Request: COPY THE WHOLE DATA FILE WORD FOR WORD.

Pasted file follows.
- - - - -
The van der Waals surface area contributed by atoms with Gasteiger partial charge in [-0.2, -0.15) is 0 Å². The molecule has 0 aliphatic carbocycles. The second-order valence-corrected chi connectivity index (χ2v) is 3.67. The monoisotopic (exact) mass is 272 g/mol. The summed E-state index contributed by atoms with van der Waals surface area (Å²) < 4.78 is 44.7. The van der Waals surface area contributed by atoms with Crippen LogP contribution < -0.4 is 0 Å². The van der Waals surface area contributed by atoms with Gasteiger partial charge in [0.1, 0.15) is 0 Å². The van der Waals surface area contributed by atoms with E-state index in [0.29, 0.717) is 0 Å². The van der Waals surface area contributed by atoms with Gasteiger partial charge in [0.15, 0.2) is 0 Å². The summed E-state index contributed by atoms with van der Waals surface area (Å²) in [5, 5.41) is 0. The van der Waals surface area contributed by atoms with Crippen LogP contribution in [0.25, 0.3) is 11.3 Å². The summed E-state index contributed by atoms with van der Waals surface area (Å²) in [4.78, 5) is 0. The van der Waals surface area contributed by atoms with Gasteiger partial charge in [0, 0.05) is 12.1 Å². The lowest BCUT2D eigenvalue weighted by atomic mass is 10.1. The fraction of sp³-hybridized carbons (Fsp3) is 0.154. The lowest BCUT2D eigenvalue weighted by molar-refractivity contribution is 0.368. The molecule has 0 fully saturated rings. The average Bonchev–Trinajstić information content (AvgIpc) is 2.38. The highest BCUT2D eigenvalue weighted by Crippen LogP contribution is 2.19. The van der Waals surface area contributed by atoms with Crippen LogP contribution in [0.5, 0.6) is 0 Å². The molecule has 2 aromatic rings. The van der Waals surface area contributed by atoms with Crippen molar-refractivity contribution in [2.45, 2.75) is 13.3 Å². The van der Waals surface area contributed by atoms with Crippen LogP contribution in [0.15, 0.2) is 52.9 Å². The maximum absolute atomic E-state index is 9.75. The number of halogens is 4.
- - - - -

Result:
The van der Waals surface area contributed by atoms with Gasteiger partial charge in [-0.2, -0.15) is 0 Å². The molecule has 0 aliphatic carbocycles. The second-order valence-corrected chi connectivity index (χ2v) is 3.67. The monoisotopic (exact) mass is 272 g/mol. The summed E-state index contributed by atoms with van der Waals surface area (Å²) < 4.78 is 44.7. The van der Waals surface area contributed by atoms with Crippen LogP contribution < -0.4 is 0 Å². The van der Waals surface area contributed by atoms with Gasteiger partial charge in [0.1, 0.15) is 0 Å². The van der Waals surface area contributed by atoms with E-state index in [0.29, 0.717) is 0 Å². The van der Waals surface area contributed by atoms with Gasteiger partial charge in [0.15, 0.2) is 0 Å². The summed E-state index contributed by atoms with van der Waals surface area (Å²) in [5, 5.41) is 0. The van der Waals surface area contributed by atoms with Crippen LogP contribution in [0.25, 0.3) is 11.3 Å². The summed E-state index contributed by atoms with van der Waals surface area (Å²) in [4.78, 5) is 0. The van der Waals surface area contributed by atoms with Gasteiger partial charge in [0, 0.05) is 12.1 Å². The lowest BCUT2D eigenvalue weighted by atomic mass is 10.1. The fraction of sp³-hybridized carbons (Fsp3) is 0.154. The lowest BCUT2D eigenvalue weighted by molar-refractivity contribution is 0.368. The molecule has 0 fully saturated rings. The average Bonchev–Trinajstić information content (AvgIpc) is 2.38. The highest BCUT2D eigenvalue weighted by Crippen LogP contribution is 2.19. The van der Waals surface area contributed by atoms with Crippen LogP contribution in [0.5, 0.6) is 0 Å². The molecule has 2 aromatic rings. The van der Waals surface area contributed by atoms with Crippen molar-refractivity contribution in [2.45, 2.75) is 13.3 Å². The van der Waals surface area contributed by atoms with Crippen LogP contribution in [0.15, 0.2) is 52.9 Å². The maximum absolute atomic E-state index is 9.75. The number of halogens is 4.